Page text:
Saotra Rasetasoa is a Girl Powered Nutrition (GPN) Advocacy Champion in Madagascar within the Skotisma Zazavavy Malagasy Federation, member of the Mpanazava Eto Madagasikara and an Agronomy engineer. She is eager to speak out wherever there is an opportunity to do so. Through her GPN Advocacy Campaign, she has been calling out for vital action from the government through some simple but ingenious ideas.
Malnutrition in Madagascar is at a crucial point: 42% of children under 5 years face late growth, 80% of Malagasy households do not eat enough and most of them eat low quality food. (Source: Government PNAN III) and 36% of women between the ages of 15-49 suffer from anaemia.
Many reasons cause these issues and two of the main roots are the lack of knowledge and gender inequalities around nutrition. Most of the time, the food girls and young women eat is limited compared to the other members of the family. Girls and young women are often susceptible to lack of good healthcare and receiving enough education.
Malnutrition has a big impact on girls and young women’s self-esteem and mental development. A malnourished girl cannot develop her full potential and cannot take part in the development of her community. Saotra received advocacy training, which empowered her to take action and speak out:
“I am a Girl Guide; it is important for me to be able to develop girls and young women. Malnutrition is part of the many barriers we face, and I am eager to break the cycle around malnutrition in my country for the sake of each and every girl.
As for me, girls are precious; they are precious because they are the future. Girls ensure the continuity of life, so their health and their nutrition are important. Taking part in the fight against food insecurity is a step forward in my life as a responsible citizen. Raising my voice helps me to reach out to decision-makers to solve these issues. I am thankful to my association for giving me an opportunity to stand for girls and young women especially for this issue.”
Girls are my inspiration; I am raising my voice for girls and young women
A few months after the training, Saotra had the idea of making an advocacy video where she discusses the reduction of malnutrition for children under the age of 5 years old and children at school, with the aim to post on her social media and raise much-needed awareness of these issues.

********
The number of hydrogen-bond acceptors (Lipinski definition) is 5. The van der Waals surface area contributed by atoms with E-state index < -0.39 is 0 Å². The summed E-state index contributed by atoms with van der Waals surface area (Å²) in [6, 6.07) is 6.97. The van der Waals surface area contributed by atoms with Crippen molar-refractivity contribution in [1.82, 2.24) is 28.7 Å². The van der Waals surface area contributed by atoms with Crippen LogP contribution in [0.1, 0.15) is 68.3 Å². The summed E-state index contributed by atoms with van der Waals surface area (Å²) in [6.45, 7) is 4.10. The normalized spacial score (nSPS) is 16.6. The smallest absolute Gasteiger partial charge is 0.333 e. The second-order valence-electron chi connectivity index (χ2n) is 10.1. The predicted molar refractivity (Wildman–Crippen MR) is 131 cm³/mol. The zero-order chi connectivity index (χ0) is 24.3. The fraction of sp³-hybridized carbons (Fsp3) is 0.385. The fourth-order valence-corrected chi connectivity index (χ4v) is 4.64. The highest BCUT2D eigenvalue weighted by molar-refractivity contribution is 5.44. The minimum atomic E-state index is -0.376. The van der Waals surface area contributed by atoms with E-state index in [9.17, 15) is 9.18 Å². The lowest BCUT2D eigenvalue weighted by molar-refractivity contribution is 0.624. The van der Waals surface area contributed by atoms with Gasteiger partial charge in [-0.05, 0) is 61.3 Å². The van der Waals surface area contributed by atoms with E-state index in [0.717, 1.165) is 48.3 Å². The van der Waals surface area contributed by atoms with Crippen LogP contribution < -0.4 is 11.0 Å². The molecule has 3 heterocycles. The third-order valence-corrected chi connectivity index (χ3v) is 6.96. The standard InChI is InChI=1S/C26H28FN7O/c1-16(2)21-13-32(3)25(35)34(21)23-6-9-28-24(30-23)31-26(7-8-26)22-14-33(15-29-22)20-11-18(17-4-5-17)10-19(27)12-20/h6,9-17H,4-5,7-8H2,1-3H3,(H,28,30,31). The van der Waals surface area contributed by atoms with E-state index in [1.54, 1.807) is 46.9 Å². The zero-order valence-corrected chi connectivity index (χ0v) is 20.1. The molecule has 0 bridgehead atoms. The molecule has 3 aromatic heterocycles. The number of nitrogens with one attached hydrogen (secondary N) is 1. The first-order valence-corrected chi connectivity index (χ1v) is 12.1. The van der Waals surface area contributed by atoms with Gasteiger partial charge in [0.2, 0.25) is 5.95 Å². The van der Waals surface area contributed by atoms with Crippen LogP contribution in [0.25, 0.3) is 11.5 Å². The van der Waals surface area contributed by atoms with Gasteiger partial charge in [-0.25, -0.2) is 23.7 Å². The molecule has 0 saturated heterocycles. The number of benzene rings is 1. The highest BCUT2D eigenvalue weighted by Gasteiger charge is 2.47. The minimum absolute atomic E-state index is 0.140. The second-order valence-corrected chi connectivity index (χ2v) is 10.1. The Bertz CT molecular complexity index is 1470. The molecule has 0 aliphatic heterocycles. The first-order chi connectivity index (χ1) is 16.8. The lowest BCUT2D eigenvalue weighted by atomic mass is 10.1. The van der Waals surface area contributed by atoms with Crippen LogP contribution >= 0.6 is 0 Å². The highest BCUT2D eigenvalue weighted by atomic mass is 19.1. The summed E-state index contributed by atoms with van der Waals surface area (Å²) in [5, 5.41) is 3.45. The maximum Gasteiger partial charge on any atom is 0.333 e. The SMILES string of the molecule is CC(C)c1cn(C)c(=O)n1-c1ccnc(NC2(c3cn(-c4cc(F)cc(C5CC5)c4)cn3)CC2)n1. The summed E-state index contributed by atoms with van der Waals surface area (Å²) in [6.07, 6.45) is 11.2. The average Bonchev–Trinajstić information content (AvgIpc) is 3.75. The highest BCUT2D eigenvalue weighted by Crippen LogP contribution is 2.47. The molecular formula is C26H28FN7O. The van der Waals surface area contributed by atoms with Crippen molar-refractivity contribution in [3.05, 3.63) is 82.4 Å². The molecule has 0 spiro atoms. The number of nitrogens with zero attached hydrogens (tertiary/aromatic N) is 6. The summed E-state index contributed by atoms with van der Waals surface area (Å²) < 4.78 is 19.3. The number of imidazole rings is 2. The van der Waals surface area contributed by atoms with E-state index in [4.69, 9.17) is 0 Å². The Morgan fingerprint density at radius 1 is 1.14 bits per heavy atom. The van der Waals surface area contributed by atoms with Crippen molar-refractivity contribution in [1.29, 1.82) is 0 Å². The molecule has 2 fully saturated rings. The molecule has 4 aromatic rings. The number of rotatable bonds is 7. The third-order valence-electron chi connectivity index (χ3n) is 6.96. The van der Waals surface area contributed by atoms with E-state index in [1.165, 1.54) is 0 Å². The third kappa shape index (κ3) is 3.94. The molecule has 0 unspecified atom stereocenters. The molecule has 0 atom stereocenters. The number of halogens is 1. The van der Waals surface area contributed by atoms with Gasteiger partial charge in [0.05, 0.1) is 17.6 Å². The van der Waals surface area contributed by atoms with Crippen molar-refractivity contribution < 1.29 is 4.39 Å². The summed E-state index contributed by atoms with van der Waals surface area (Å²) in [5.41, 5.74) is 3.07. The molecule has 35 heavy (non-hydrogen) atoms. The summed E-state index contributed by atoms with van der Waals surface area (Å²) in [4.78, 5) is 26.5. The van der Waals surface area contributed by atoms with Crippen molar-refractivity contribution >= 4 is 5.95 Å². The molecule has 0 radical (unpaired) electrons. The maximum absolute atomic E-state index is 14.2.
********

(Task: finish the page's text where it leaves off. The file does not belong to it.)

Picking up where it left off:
“I have posted the video on Facebook and Twitter to try to convince the government to enhance the education about nutrition in schools and calling for their attention. What a surprise! I have felt just how powerful communication on social media can be. It really gives you a free platform to speak out and advocate, and it calls for other activists to join the fight. Many social media users have joined through commenting, sharing and reacting to my post.”
Saotra’s video soon received lots of attention and went viral in just a matter of days. It caught the attention of the Government, who offered new opportunities for young people to express themselves and propose solutions to issues in Madagascar, direct to the President himself.
“When the opportunity came to give solutions to some issues in our country directly to the President, I didn’t miss the opportunity. I wrote to the President to express to him the importance of education about nutrition in schools and that improvement of school canteens should be a priority.
Recently, I got another opportunity to give a talk during a youth-led advocacy event: JODI (Les Jeunes Ont Des Idées/ Young People Have Ideas). The difference with this one is that I now had to face many people. I had some hesitations at first but I kept my target in mind. And I managed to do it.”
Through these actions, the Government in Madagascar has taken initiatives to fight against malnutrition. The Ministry of Education recently announced a new programme of enhanced nutrition education in primary schools, especially for Grade 4 and Grade 5. The President and the First Lady have been very outspoken about how good nutrition for Malagasy people is a priority, and they will work towards a country with zero hunger.
“It was not just because of the advocacy that I have conducted but the hand in hand work we have done with many other activists.
We were all playing a role in this big change and we are happy with the results. We really thank the Government for their willingness to do good for the population and the good of the country.”
My motivation to continue this campaign against malnutrition is alive more than ever
“From these experiences, I became an even stronger woman; I got the opportunity to learn to speak in public, to advocate, to call for action and to convince decision-makers. I am really convinced that girls can change a lot of things.
We don’t have to do big things to be able to change the world. Just use what you have to improve other’s lives. I have done the best I can do with what I had and I am happy to see the journey I have come so far. I am convinced you can do so too. Remember, we can change the world and her world because we are Girl Guides and Girl Scouts.”